This is an exciting era in Earth system prediction research and operational forecasting. Researchers are gaining access to a powerful set of tools that are deployed or soon to be used to produce the nation’s weather forecasts, climate outlooks, and more. Operational forecasters are gaining more direct access to the latest breakthroughs and innovations in modeling and prediction research. Here’s why I am so enthusiastic.
First, an anecdote. When I was studying for the PhD, my advisor, Kikuro Miyakoda, who led our group at the Geophysical Fluid Dynamics Laboratory (GFDL), was developing the “E-physics” experimental subgrid physical parameterization in a global atmospheric model. After a successful demonstration predicting the extreme winter of January 1977 (Miyakoda et al. 1983), the E-physics parameterization transitioned in 1985 from research to operations (R2O) in the Medium Range Forecast (MRF) model at the National Meteorological Center (NMC), thanks to the painstaking collaborative effort by GFDL and NMC scientists. Shortly after joining Shukla’s group at the University of Maryland, they signed an MOU with Bill Bonner and John Brown of NMC to use the MRF for predictability research. With the support of NMC scientists including Joe Gerrity, Joe Sela, Bob Kistler and Glenn White, we ran the model on the NMC computer and then transferred the JCL, Fortran code, and test data on 9-track tape to computers outside NOAA. That transition from operations to research (O2R), without documentation and lots of operations-specific arcana, required a heroic effort from several members of our group, notably Larry Marx and Ed Schnieder, and led to the first publication using MRF by a university group (Kinter et al. 1988).
Fast forward 30+ years to the current generation of R2O and O2R. Amazingly, the paradigm of the 1980s – special arrangements between groups, heroic efforts to port undocumented code, etc. – were still in force until just a few years ago. However, in 2016, a paradigm shift occurred when NOAA adopted a fresh, unified strategy for modeling. This new way of doing business is a bold experiment to conduct research and development in a truly collaborative way, within the constraints imposed by operational imperatives and marching to the cadence of public releases and operational implementations. The strategy is unified, both because a single modeling platform is envisioned for all forecast applications and because we have formed a single collaborative community to address the scientific, technical and operational challenges. Engaged and willing participants from inside and outside NOAA are thinking strategically about R2O with a 3-5 year vision and 1 to 2-year goals. The Earth Prediction Innovation Center is being conceived to provide the desperately needed O2R community support for codes and workflows to enable experimentation with the operational codes of tomorrow and lower the barriers to R2O transition.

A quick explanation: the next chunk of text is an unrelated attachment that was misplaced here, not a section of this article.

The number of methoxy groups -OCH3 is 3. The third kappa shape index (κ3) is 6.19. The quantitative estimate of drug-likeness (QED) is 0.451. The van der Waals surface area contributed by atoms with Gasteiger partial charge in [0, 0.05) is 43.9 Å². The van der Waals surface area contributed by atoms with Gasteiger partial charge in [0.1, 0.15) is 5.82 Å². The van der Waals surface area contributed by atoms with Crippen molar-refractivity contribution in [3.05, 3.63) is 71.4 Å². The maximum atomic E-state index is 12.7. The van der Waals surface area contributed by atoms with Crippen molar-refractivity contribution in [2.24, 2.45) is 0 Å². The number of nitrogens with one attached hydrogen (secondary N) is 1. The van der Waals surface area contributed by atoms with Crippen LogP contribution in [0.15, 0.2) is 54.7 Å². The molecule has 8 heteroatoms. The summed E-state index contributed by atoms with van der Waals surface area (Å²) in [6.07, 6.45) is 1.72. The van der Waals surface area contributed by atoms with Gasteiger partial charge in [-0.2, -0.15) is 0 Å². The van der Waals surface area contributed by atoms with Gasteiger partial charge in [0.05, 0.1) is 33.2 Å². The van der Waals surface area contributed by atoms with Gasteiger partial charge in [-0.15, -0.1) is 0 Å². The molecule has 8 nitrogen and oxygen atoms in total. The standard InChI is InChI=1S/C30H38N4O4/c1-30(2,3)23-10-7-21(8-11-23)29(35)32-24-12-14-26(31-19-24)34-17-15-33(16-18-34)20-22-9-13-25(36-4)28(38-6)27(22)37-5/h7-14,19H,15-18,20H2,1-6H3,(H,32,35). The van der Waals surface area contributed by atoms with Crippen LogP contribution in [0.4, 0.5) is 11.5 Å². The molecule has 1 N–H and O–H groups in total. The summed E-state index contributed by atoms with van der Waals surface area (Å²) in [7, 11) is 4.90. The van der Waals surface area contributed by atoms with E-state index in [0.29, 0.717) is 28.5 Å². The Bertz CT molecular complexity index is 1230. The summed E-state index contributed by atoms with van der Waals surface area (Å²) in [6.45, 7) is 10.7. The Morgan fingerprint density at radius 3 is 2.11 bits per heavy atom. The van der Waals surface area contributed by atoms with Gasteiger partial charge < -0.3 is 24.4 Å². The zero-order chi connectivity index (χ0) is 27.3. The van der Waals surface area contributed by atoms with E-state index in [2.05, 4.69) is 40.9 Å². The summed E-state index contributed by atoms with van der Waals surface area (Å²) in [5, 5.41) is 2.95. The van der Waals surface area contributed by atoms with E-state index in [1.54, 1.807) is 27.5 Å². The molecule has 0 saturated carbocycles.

Moving forward, NOAA has an opportunity to build upon this foundation by making critical investments in scientific research, dedicated high-performance computing for research and development, and software and user support. If NOAA makes wise, balanced investments, the US will regain the leadership role in numerical weather and climate prediction worldwide.